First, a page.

Actuaries Institute calls on tax office to handle early release of super cash

Actuaries Institute calls on tax office to handle early release of super cash | Insurance Business

Actuaries Institute calls on tax office to handle early release of super cash

The Actuaries Institute has called on the Australian Tax Office (ATO) to play a significant role in the payment of limited, early release of superannuation to people financially impacted by the ongoing coronavirus (COVID-19) crisis.

Read more: Coronavirus to have implications for Australian businesses and insurance

Read more: AIR Worldwide offers coronavirus estimates

The government announced that it will allow eligible Australians who are experiencing financial hardship due to the crisis to access up to $20,000 from their superannuation, in two tranches of $10,000 each. It is the ATO’s task to make the determination on early release. This policy is estimated to pull around $25 billion from funds, if 1.35 million Australians availed of the offer.

“There may be a need for the funds and the government to look at ways to enable early access and smooth out the ability and capacity of funds to pay,” said Tim Jenkins, the convenor of the Actuaries Institute's superannuation practice committee. “A possible solution is for the ATO, in addition to making the determination, to distribute the payments to further streamline the process to get money into the hands of those in need quickly. The ATO could then invoice the superannuation funds over the following few months to spread the cash flow impact on funds.”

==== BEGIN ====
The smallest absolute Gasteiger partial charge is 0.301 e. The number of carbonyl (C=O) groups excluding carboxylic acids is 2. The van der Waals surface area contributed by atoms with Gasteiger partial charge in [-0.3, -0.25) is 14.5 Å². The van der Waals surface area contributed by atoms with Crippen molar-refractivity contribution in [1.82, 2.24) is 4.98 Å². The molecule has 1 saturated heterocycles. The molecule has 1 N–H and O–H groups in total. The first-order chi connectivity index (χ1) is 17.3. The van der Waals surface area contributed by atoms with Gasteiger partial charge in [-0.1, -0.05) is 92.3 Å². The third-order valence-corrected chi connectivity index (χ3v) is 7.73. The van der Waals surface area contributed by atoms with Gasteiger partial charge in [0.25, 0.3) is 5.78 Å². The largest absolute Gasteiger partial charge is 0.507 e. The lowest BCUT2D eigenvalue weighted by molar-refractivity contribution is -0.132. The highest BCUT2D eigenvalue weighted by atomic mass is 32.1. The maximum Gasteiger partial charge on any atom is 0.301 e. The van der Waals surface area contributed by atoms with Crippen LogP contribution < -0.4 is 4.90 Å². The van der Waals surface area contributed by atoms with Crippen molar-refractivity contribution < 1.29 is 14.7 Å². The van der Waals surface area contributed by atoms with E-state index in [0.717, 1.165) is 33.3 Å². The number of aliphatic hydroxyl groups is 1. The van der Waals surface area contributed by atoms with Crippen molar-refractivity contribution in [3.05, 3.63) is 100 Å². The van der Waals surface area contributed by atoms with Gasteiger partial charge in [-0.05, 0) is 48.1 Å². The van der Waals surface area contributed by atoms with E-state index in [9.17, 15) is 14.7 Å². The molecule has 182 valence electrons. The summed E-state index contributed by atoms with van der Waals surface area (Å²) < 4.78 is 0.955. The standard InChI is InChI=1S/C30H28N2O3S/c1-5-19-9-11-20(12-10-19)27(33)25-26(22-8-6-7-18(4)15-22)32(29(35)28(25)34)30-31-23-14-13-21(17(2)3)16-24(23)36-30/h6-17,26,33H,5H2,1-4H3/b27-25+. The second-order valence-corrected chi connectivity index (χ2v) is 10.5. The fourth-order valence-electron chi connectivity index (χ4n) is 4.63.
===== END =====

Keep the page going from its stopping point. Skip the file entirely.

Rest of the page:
Elayne Grace, Actuaries Institute chief executive, acknowledged the difficult financial decisions the government had to make to balance the short-term health and economic risks to the community against the long-term effect on retirement incomes.

“Early access to super will help ameliorate some of the short-term pressures people, their families and their communities face,” Grace said. “Some of the key issues include liquidity for funds, locking in losses for individual investors before investments have time to recover, and also, if superannuation balances fall to zero, there are issues around insurance. We know large parts of the community have insurance through their super fund. We want people to have access to their funds, to help them through very difficult times, but it is important to know and map the consequences.

“The Actuaries Institute would encourage the government to commit to restoring and maintaining the integrity of the retirement income system after the crisis ends.”